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A Letter to My 24 Year Old Rookie Self

Dear Diane,

Congrats on your recent appointment to firefighter! What an exciting time for you. I know how hard you worked to prepare mentally and physically for a career in the fire service.

The fire service is a selfless profession, and you will be serving the community and helping people when they have exceeded their ability to handle their problems. Remember, this career is a calling that many are not able to answer. 

This profession is noble and courageous, and you now have a seat at the table. 

While there are so many items I want to discuss with you today, I will focus on the gifts you bring to the fire service.

First, let’s address the elephant in the room. 

YOU. ARE. NOT. ONE. OF. THE. GUYS. I know that I am stating the obvious, but you are entering into a male-dominated profession. And the most crucial piece of advice that I can give you is to remain true to yourself, be you, embrace being different, and never compromise who you are to fit in. You are on the job because you offer the world, your community, and your organization a unique and diverse skillset.

You will find that most men and women in this profession are welcoming and excited to guide you on your career. Most of your mentors are going to be white males. Learn from them, absorb their knowledge, and keep those tools in your toolbox for use throughout your career. You will also meet incredible women along the way who have cracked a lot of doors in this profession, respect what they have done, and continue to open the doors in front of you.

Second, you are not going to be as strong as some of the guys.

You will have to learn to use your body to complete the same tasks that seem to come quickly for some of the guys. Work with a purpose and train to become efficient at the skills required of your job. When the public or your fellow firefighters question you about your ability, let your actions speak for you. 

Remain fit and take care of yourself mentally, physically, and spiritually. You have a long career ahead of you, and you need to take care of your body, eat well, lift heavy, splurge on the massages, do yoga, and cut back on the alcohol. Start building your tribe of trusted confidants that you can empty your cup to when it fills up.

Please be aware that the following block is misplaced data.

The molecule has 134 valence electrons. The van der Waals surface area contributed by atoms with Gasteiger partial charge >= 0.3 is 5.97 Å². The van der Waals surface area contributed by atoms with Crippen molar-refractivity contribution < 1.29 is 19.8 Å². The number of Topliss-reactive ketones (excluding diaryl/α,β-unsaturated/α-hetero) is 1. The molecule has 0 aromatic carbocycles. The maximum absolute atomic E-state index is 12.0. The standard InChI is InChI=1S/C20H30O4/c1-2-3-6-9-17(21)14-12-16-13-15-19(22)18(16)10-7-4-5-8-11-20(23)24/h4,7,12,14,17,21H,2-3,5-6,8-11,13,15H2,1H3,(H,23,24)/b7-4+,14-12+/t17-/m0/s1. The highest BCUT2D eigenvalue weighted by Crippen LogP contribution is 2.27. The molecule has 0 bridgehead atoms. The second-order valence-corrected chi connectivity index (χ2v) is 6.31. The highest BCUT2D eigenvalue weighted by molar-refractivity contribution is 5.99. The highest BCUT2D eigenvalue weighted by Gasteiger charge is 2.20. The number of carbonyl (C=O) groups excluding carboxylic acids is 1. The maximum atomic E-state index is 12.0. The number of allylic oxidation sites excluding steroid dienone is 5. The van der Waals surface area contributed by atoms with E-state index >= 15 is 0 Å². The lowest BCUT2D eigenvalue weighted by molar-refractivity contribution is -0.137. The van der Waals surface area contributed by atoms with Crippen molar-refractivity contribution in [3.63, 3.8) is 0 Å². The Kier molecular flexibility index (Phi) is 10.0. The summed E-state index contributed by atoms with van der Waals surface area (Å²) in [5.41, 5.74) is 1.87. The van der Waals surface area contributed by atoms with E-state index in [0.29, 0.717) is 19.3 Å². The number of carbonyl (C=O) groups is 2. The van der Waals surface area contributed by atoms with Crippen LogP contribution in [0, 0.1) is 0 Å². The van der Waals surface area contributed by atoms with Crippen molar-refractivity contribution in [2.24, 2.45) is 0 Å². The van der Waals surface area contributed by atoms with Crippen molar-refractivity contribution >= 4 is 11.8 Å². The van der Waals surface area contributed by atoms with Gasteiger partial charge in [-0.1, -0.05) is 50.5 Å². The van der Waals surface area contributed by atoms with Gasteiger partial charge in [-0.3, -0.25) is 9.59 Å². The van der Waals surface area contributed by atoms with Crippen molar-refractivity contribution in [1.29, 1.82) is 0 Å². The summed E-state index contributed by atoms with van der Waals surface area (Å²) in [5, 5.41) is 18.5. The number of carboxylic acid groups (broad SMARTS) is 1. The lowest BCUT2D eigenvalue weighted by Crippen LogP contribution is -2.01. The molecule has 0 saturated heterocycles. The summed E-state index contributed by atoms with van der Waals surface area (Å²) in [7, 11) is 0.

Sadly, you will be exposed to the sights and smells of horrible things. These calls will become ghosts in your closets. Everyone in public service has them, and you must make space for these ghosts and have a plan to make peace with them so they don’t overrun your life. Reach out to get professional help when you need it, and as you grow in your career, you will be able to help others that you work with to deal with their ghosts. 

Third, you will fail, and you will survive. 

Failure is part of life, and through your failures, you will grow, learn, and be better, stronger, and wiser. You will not always receive the grace of imperfection that your brothers receive, but failing means that you are trying. I promise you that you will survive 100% of your bad days; that is why you have your support system in place to catch you when you fall.

Like the honorable Judge Pratt says, “Failure is just an event, it is not a characteristic.”

And why we are talking about failure, let’s touch on your personal life really quick. This profession will affect your relationships in some form or fashion. When you are tired, your fuse is short, missed holidays, birthdays, and the lack you want to share about the stuff you see will be tough to talk about with your non-fire people. This is normal; be sure to build a tribe of people to talk to so you don’t have to carry the load alone.

You are amazing, and don’t let anyone tell you or treat you differently. 

And lastly, regardless of what rank you hold or position you to ride on the rig, you can lead. 

You can lead through your actions, questions, skills, and being humble. Don’t go along to get along and try to fit in with the guys by accepting less than equal treatment. Try not to shy away from difficult conversations regarding race or gender. Don’t let other people tell your story or take your inventory. Control your narrative.

Have fun, be safe, SLEEP, wear your mask, treat yourself, your sister and brother firefighters, and the community you serve well, never stop learning, push your comfort zone, and always do what is best for the community and the organization. 



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